HomeNewsMobile operators wary of OneAPI, says Airwide

    Mobile operators wary of OneAPI, says Airwide


    Too much time and investment required, argues messaging firm

    Airwide, a privately-held messaging company with 145 mobile operator customers, is not seeing much operator enthusiasm for OneAPI, the GSMA initiative to develop common network APIs that can be used by application developers.

    "Mobile operators are waiting to see which way OneAPI will go before they commit on it," says Jay Seaton, Airwide CMO. "They have more urgent priorities in working out how they fit into the app store market right now, and to stop third-parties taking all the revenue. As it stands at the moment, OneAPI doesn't specify much."

    OneAPI was hatched by the GSMA in January 2008 and initially focused on the five most likely APIs they thought they could turn into common APIs: messaging, location, charging, user profile (demographic, as well as whether the customer is pre-paid or post-paid) and a data connection profile.  GSMA's thinking is that mobile users can have much more interesting and personalised applications if developers have access to network APIs compared with applications written  for specific handsets (such as the iPhone), although it remains to be seen how enthusiastic application developers will be in working directly with network operators. However, if developers can have access to common APIs, they won't have to duplicate their efforts to meet the proprietary requirements of individual operators.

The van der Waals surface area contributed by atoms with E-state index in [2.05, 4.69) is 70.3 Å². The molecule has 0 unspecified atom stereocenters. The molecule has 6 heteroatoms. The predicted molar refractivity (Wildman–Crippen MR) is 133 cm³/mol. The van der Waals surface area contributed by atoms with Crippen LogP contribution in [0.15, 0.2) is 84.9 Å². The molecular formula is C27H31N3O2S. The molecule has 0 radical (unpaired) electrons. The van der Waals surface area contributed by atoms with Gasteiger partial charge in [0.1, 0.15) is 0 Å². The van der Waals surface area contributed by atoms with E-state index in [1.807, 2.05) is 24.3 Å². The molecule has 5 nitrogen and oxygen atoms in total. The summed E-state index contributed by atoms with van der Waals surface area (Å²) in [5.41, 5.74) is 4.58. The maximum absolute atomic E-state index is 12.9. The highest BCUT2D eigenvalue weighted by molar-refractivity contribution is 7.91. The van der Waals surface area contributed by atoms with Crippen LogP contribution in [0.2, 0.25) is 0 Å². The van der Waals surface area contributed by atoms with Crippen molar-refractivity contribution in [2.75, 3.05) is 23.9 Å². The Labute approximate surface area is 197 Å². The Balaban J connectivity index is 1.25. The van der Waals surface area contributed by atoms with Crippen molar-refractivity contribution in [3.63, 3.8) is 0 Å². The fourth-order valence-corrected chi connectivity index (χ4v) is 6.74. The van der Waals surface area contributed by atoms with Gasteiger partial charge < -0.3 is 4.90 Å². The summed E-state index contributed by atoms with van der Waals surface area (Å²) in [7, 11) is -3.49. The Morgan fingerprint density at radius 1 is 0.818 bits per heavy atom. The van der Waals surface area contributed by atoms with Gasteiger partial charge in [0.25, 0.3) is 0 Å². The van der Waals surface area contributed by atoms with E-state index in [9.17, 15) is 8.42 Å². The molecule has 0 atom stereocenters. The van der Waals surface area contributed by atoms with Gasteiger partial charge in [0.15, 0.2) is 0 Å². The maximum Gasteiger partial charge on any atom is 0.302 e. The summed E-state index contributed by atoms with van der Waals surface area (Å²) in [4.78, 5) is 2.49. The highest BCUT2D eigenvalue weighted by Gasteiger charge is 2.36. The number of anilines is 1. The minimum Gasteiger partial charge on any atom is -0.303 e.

Despite Seaton's scepticism, the GSMA Association did announce at MWC 2010 the first commercial OneAPI pilot, which involves Canadian operators Bell Mobility, Rogers Communications and TELUS.

    "A common set of APIs will benefit the entire mobile industry by making it much more attractive for developers to create innovative applications and services by utilising the capabilities and information provided by operators about their networks," said Michael O'Hara, Chief Marketing Officer at the GSMA in  statement. "Our OneAPI initiative will help eliminate fragmentation and aid the growth of the mobile applications ecosystem, resulting in a larger addressable market, encouraging innovation, enhancing the customer experience and creating new revenue opportunities for mobile operators and developers alike."

    If Seaton's assessment is right, however, there won't be much more OneAPI activity anytime soon. "OneAPI is years away," he says.

     As part of its portfolio, Airwide helps network operators expose their APIs to application developers through its messaging gateway product.